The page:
Tap-In Question: Nine solid starts into 2017, are you now a Wade Miley believer? - BaltimoreBaseball.com
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Tap-In Question: Nine solid starts into 2017, are you now a Wade Miley believer?

It seems like I’m always starting these Tap Room entries by waxing poetic about the beauties of baseball. Maybe it’s because I do think it’s the best sport in the universe.

There are just so many nuances, so many variables that make baseball difficult to predict, which is why we watch sports in the first place. There’s a drama, obviously, that goes with the unknown and unexpected.

And that brings us to today’s Tap Room subject: Orioles left-hander Wade Miley. You remember Miley, the guy the Orioles acquired from the Seattle Mariners last July who was absolutely awful during most of his first two months with the club.

Only two of his initial nine Orioles starts were considered “quality,” and in five he allowed four earned runs or more. It was so bad that I argued in September for his demotion to the bullpen during the stretch run.

Miley, however, had two good starts to end 2016, providing a little bit of hope for 2017.

But, really, just a little bit. That 6.17 ERA in 11 starts left a serious stench like when we don’t clean the bar at closing time.

Give credit when it is due, however. Miley has been a different pitcher in 2017. In spurts, he’s been dominating. Other times, he’s been dangerously close to a 2016-esque implosion.

Yet, after Sunday’s 3-1 loss to the Toronto Blue Jays – Miley lasted seven innings, allowed three runs (none earned) and was tagged for the loss because he gave up a first-inning homer following a Jonathan Schoop error – the lefty’s ERA sits at 2.59 in nine starts.

He currently has the seventh best ERA among qualifiers in the American League, striking out 49 batters and allowing only 42 hits through 48 2/3 innings (last year for the Orioles he allowed 70 hits in 54 innings).

This year, Miley’s problem has been walks – he’s issued a league-high 28 – and that has pushed his WHIP (walks and hits per innings pitched) to an unimpressive 1.44, the highest among the Top 20 ERA qualifiers in the AL.

Still, he’s limited damage, kept the Orioles in every start and has been a huge reason the club has been competitive this season.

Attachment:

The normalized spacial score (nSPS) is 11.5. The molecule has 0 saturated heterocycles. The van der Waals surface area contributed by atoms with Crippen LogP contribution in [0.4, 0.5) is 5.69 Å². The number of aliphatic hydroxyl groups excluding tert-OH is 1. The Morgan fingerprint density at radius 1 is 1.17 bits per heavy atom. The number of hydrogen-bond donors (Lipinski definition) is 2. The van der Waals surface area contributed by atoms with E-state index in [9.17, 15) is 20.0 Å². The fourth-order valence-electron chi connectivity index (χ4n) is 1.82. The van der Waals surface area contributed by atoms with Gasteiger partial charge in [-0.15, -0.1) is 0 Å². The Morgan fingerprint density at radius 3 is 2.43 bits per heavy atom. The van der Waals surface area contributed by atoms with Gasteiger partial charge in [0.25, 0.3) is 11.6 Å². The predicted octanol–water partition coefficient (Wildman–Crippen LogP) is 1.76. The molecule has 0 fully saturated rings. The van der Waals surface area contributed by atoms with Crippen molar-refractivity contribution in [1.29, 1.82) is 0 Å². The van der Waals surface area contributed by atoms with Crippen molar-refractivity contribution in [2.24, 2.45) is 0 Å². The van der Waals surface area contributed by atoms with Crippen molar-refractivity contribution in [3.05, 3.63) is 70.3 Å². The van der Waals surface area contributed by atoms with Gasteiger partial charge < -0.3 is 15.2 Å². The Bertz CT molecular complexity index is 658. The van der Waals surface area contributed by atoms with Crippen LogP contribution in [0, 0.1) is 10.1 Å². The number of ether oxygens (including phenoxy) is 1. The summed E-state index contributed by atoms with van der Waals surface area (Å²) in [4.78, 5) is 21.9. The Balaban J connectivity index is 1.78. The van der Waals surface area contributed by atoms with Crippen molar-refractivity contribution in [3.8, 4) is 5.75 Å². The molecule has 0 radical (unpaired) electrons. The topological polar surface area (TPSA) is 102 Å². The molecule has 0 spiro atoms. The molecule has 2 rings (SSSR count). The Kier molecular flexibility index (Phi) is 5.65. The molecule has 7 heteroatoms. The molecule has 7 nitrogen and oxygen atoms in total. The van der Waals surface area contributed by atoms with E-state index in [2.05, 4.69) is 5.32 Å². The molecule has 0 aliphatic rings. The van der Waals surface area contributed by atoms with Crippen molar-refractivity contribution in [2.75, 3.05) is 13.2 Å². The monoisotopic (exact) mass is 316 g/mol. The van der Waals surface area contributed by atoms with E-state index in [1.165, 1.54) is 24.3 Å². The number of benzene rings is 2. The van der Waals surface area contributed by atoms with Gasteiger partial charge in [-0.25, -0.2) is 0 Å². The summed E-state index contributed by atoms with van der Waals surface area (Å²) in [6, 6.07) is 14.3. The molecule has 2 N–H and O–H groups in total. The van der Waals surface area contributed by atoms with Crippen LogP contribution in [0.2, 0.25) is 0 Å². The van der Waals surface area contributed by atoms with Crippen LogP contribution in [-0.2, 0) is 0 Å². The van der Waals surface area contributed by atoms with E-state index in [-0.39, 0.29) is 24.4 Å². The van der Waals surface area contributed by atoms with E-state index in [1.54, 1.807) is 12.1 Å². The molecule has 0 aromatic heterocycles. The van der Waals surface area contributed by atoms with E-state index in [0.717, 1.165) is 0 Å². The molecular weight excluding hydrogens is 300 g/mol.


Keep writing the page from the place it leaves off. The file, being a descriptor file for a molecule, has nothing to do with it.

What’s been the difference?

The guess is he’s simply more confident and comfortable in his new – newish – surroundings now. Part of that comfortability occurred last September when he talked with Scott McGregor, the Orioles’ pitching rehab coordinator and one of the greatest left-handed starters in team history. McGregor didn’t have a magic wand.

McGregor talked with him about mechanics and approach and simply was a great sounding board for Miley, reminding him it was a game and that Miley was only one guy, that he didn’t have to carry the weight of a team on his shoulders.

In retrospect, maybe the internal pressure of being traded to a contender worked against Miley, who has never pitched in the postseason. Maybe he was partially a victim of bad luck as an Oriole – as our Paul Folkemer wrote earlier this month in his advanced stats piece, Miley’s Fielding Independent Pitching mark was 3.79 in 2016 with the Orioles, more than two runs lower than his ERA, suggesting that bad luck did damage his overall performance.

Whatever the reason, Miley’s results have bene much better. He’s allowed four runs or more once this year.

And so many people have asked me whether I think Miley is for real, whether this is the guy you can expect for the remainder of 2017. Could he be a version of the 2013 Miley, who posted a 3.55 ERA in more than 200 innings for the Arizona Diamondbacks?

My answer is that I think he is better than he showed last year, but, because of the high walk total and the myriad times he’s had to wiggle away from a big inning, he’s not as good as the current 2017 numbers indicate.

If he’s somewhere in between, though, that’s someone with a mid-4.00 ERA — perfectly fine for a fifth starter, which is what Miley was supposed to be this March.

He’s been more, of course. He’s consistently been the Orioles’ second-best starter.

And that leads me back to my question today.

How do you view Wade Miley going forward this year? Do you believe that he can keep rising to the occasion and continue to give the Orioles a chance every fifth day?

Are you concerned that the high walk total is going to start biting him back (he only walked one Sunday)?

Is the jury still out for you?

Tap-In Question: Nine starts into 2017, are you now a Wade Miley believer?



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